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Re: Is the padlock a page security score?

From: Serge Egelman <egelman@cs.cmu.edu>
Date: Fri, 11 Jan 2008 17:54:02 -0500
Message-ID: <4787F38A.5050407@cs.cmu.edu>
To: Anil Saldhana <Anil.Saldhana@redhat.com>
CC: "public-wsc-wg@w3.org" <public-wsc-wg@w3.org>

Yes, but the point that Ian was making is that that's not an additional 
factor.  It's just more of the same factor.

serge

Anil Saldhana wrote:
> 
> Additional virtual factor is the KBA. Rather than scout for a scanner or 
> the retina or the mobile, the picture acts as the additional 
> *incomplete* factor.
> 
> Ian Fette wrote:
>> Which is still just a single factor (what you know)...
>>
>> On Jan 11, 2008 2:26 PM, Anil Saldhana <Anil.Saldhana@redhat.com> wrote:
>>
>>> Many of the US banks are going towards multi-factor knowledge based
>>> authentication, like displaying a favorite picture of yours and such.
>>>
>>>
>>> Mike Beltzner wrote:
>>>> michael.mccormick@wellsfargo.com wrote:
>>>>> There seems to still be some lingering misunderstanding about the
>>>>> security score.  It does not specify how the score should be presented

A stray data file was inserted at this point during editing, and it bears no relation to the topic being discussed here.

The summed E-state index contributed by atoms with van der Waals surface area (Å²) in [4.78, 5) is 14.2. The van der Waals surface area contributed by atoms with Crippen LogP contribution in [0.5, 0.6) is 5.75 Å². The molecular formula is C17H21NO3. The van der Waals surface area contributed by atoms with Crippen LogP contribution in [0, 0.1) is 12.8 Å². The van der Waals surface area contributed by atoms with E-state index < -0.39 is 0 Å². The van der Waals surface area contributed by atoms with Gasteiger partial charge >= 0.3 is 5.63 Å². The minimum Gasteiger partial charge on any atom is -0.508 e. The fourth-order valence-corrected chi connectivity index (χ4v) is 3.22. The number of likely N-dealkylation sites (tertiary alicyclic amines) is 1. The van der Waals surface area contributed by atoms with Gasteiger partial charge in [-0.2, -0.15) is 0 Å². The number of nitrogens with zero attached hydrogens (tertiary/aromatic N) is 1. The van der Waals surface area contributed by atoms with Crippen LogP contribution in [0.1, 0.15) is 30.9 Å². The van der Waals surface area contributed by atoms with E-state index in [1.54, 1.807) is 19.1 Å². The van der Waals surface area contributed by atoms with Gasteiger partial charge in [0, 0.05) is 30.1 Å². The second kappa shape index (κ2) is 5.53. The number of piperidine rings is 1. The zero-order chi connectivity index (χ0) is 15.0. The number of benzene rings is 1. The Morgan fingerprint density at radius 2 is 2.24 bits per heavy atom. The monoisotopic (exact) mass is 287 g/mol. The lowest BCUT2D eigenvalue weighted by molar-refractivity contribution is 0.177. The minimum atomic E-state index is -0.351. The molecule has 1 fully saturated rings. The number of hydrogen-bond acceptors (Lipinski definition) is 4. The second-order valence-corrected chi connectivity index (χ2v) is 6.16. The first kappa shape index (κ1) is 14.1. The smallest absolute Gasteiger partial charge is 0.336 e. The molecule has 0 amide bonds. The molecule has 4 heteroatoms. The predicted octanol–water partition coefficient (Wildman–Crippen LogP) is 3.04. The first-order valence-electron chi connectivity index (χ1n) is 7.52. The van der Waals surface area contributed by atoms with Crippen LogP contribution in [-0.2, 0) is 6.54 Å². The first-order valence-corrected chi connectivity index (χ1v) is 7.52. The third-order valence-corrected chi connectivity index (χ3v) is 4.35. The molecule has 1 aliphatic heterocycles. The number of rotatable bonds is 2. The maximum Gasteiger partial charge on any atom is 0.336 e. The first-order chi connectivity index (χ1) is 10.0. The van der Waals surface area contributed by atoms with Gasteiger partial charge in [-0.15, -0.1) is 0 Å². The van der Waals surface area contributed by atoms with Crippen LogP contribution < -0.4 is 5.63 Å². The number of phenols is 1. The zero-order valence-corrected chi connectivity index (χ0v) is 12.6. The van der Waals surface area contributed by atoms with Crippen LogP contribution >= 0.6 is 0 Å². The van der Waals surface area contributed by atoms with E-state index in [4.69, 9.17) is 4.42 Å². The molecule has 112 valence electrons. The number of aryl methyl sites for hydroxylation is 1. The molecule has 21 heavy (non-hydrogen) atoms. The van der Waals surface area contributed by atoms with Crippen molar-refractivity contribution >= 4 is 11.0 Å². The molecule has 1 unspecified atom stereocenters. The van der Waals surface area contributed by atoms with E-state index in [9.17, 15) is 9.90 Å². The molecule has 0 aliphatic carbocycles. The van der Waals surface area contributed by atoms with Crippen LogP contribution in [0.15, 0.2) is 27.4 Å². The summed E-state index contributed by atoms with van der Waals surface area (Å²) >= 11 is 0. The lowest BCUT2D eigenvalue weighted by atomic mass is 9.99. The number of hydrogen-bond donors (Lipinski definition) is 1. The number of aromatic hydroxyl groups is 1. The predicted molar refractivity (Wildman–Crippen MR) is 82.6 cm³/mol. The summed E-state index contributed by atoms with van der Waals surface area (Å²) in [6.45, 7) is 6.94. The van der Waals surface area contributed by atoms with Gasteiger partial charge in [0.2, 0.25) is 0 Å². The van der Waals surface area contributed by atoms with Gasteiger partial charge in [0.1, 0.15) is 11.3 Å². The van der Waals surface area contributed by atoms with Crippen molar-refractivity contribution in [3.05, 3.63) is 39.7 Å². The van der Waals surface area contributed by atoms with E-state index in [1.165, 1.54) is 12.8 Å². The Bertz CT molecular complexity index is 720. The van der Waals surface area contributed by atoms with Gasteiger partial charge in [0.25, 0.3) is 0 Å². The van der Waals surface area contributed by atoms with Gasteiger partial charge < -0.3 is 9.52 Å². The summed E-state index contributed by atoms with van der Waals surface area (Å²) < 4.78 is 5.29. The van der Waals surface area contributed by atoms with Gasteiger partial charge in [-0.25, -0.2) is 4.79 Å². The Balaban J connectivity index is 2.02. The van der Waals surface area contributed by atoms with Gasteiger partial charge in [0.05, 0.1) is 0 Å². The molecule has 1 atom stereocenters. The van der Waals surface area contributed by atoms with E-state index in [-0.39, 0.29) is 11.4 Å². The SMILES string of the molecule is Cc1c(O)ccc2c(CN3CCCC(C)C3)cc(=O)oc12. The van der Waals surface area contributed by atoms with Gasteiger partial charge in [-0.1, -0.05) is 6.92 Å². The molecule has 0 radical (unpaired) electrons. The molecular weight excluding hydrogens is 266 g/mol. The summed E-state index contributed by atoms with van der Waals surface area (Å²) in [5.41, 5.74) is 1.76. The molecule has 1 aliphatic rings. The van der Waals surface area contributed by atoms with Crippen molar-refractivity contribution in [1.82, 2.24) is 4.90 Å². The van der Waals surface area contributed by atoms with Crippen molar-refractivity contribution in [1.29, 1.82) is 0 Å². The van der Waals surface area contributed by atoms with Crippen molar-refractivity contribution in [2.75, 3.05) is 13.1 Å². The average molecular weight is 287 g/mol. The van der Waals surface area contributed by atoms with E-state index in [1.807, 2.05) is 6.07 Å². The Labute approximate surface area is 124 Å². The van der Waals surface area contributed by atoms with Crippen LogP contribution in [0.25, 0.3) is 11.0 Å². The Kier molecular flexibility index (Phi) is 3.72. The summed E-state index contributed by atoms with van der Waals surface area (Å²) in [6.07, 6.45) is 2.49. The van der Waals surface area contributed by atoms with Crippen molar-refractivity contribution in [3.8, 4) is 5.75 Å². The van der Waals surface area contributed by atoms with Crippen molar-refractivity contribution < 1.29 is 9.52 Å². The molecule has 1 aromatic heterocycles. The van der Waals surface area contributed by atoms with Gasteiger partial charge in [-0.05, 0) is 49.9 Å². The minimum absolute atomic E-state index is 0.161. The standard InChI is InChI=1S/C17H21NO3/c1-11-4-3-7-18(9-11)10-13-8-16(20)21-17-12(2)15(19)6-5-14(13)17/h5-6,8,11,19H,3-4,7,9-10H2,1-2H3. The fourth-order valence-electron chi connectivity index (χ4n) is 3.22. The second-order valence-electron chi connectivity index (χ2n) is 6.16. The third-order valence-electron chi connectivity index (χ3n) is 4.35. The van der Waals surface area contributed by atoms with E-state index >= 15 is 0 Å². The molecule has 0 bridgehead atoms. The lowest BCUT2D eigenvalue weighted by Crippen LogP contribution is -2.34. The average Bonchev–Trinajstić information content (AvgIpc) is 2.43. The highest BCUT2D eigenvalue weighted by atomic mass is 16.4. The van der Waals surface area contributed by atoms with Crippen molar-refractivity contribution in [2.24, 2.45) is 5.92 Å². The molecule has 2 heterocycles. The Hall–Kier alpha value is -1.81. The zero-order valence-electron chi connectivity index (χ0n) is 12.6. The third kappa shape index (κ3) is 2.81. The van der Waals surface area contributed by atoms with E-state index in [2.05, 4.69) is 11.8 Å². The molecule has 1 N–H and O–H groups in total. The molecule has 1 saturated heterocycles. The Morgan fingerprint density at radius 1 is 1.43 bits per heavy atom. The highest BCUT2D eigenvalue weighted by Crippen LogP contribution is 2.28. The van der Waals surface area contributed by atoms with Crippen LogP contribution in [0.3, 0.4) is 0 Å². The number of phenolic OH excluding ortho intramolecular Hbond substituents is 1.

>>>>> in primary chrome.  The UA is free to render it as anything from a
>>>>> padlock to a color-coded address bar to a traffic light to whatever.
>>>>> The raw score is not displayed in the primary UI.
>>>> The disagreement is in that I don't believe a single "score" will ever
>>>> hold value. A recommendation or advice based on a score, is what I 
>>>> would
>>>> suggest we advocate in our document.
>>>>
>>>> The user who needs a recommendation for action (ie: "Is this page
>>>> safe?") won't benefit from a score ("72% safe!"), as it won't hold any
>>>> specific meaning to them.
>>>>
>>>> The user who wants to know more about why a specific recommendation has
>>>> been given (ie: "Why are you saying that this page is suspicious, it
>>>> looks like my bank!") won't benefit from a score ("because it's onlye
>>>> 72% safe!") because they need more detail.
>>>>
>>>> Both of these users are served by a system where security risks are
>>>> called out by the browser ("Note: This page is suspicious!
>>>> (Details...)") and then further explanation is given (the certificate
>>>> changed, it's not high on the network of trust, etc).
>>>>
>>>> cheers,
>>>> mike

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Received on Friday, 11 January 2008 22:54:49 UTC

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